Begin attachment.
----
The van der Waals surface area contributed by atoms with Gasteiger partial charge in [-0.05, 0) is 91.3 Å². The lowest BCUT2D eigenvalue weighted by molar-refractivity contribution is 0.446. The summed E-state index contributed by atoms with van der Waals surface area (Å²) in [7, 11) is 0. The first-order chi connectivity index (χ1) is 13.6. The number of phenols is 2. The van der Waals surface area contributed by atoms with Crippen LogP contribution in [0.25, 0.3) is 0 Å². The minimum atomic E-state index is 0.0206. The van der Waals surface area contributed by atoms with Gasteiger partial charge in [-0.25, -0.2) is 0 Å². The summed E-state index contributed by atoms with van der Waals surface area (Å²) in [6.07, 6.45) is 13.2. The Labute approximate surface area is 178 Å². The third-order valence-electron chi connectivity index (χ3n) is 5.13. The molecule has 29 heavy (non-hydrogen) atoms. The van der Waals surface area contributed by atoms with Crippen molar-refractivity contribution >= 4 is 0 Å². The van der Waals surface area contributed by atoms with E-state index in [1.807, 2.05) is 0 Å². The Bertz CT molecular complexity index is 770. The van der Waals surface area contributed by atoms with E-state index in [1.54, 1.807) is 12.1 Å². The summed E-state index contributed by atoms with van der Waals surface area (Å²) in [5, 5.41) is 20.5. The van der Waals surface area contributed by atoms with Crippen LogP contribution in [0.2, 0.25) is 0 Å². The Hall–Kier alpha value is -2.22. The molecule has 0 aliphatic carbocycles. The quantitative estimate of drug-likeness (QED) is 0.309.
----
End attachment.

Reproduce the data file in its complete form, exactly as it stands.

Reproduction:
The van der Waals surface area contributed by atoms with Gasteiger partial charge in [-0.05, 0) is 91.3 Å². The lowest BCUT2D eigenvalue weighted by molar-refractivity contribution is 0.446. The summed E-state index contributed by atoms with van der Waals surface area (Å²) in [7, 11) is 0. The first-order chi connectivity index (χ1) is 13.6. The number of phenols is 2. The van der Waals surface area contributed by atoms with Crippen LogP contribution in [0.25, 0.3) is 0 Å². The minimum atomic E-state index is 0.0206. The van der Waals surface area contributed by atoms with Gasteiger partial charge in [-0.25, -0.2) is 0 Å². The summed E-state index contributed by atoms with van der Waals surface area (Å²) in [6.07, 6.45) is 13.2. The Labute approximate surface area is 178 Å². The third-order valence-electron chi connectivity index (χ3n) is 5.13. The molecule has 29 heavy (non-hydrogen) atoms. The van der Waals surface area contributed by atoms with Crippen molar-refractivity contribution >= 4 is 0 Å². The van der Waals surface area contributed by atoms with E-state index in [1.807, 2.05) is 0 Å². The Bertz CT molecular complexity index is 770. The van der Waals surface area contributed by atoms with E-state index in [1.54, 1.807) is 12.1 Å². The summed E-state index contributed by atoms with van der Waals surface area (Å²) in [5, 5.41) is 20.5. The van der Waals surface area contributed by atoms with Crippen LogP contribution in [0.2, 0.25) is 0 Å². The Hall–Kier alpha value is -2.22. The molecule has 0 aliphatic carbocycles. The quantitative estimate of drug-likeness (QED) is 0.309.